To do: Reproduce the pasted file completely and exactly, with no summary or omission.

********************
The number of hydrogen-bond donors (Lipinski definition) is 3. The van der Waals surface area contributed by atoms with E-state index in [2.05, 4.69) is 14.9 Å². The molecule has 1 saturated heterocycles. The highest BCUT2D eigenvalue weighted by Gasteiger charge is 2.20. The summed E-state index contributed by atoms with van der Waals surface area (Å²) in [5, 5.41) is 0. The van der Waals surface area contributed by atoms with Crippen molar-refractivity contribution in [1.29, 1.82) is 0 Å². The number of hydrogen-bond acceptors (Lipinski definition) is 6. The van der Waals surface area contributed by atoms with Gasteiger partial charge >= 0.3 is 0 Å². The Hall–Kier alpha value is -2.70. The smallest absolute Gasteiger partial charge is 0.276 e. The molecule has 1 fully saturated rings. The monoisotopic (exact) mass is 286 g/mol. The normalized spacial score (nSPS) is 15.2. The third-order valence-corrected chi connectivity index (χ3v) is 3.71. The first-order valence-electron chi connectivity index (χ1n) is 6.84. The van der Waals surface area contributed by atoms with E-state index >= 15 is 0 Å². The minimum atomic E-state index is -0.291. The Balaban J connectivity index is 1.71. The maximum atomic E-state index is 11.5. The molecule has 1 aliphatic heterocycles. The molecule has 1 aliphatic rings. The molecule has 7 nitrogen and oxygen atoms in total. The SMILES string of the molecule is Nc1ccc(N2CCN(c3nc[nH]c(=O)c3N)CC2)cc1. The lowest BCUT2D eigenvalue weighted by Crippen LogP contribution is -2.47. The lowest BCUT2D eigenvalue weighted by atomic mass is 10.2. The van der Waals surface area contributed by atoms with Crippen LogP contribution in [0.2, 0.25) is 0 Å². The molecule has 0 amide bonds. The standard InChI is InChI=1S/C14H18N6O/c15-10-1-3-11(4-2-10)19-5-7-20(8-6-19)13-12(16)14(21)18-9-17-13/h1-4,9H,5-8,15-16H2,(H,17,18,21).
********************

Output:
The number of hydrogen-bond donors (Lipinski definition) is 3. The van der Waals surface area contributed by atoms with E-state index in [2.05, 4.69) is 14.9 Å². The molecule has 1 saturated heterocycles. The highest BCUT2D eigenvalue weighted by Gasteiger charge is 2.20. The summed E-state index contributed by atoms with van der Waals surface area (Å²) in [5, 5.41) is 0. The van der Waals surface area contributed by atoms with Crippen molar-refractivity contribution in [1.29, 1.82) is 0 Å². The number of hydrogen-bond acceptors (Lipinski definition) is 6. The van der Waals surface area contributed by atoms with Gasteiger partial charge >= 0.3 is 0 Å². The Hall–Kier alpha value is -2.70. The smallest absolute Gasteiger partial charge is 0.276 e. The molecule has 1 fully saturated rings. The monoisotopic (exact) mass is 286 g/mol. The normalized spacial score (nSPS) is 15.2. The third-order valence-corrected chi connectivity index (χ3v) is 3.71. The first-order valence-electron chi connectivity index (χ1n) is 6.84. The van der Waals surface area contributed by atoms with E-state index >= 15 is 0 Å². The minimum atomic E-state index is -0.291. The Balaban J connectivity index is 1.71. The maximum atomic E-state index is 11.5. The molecule has 1 aliphatic heterocycles. The molecule has 1 aliphatic rings. The molecule has 7 nitrogen and oxygen atoms in total. The SMILES string of the molecule is Nc1ccc(N2CCN(c3nc[nH]c(=O)c3N)CC2)cc1. The lowest BCUT2D eigenvalue weighted by Crippen LogP contribution is -2.47. The lowest BCUT2D eigenvalue weighted by atomic mass is 10.2. The van der Waals surface area contributed by atoms with Crippen LogP contribution in [0.2, 0.25) is 0 Å². The molecule has 0 amide bonds. The standard InChI is InChI=1S/C14H18N6O/c15-10-1-3-11(4-2-10)19-5-7-20(8-6-19)13-12(16)14(21)18-9-17-13/h1-4,9H,5-8,15-16H2,(H,17,18,21).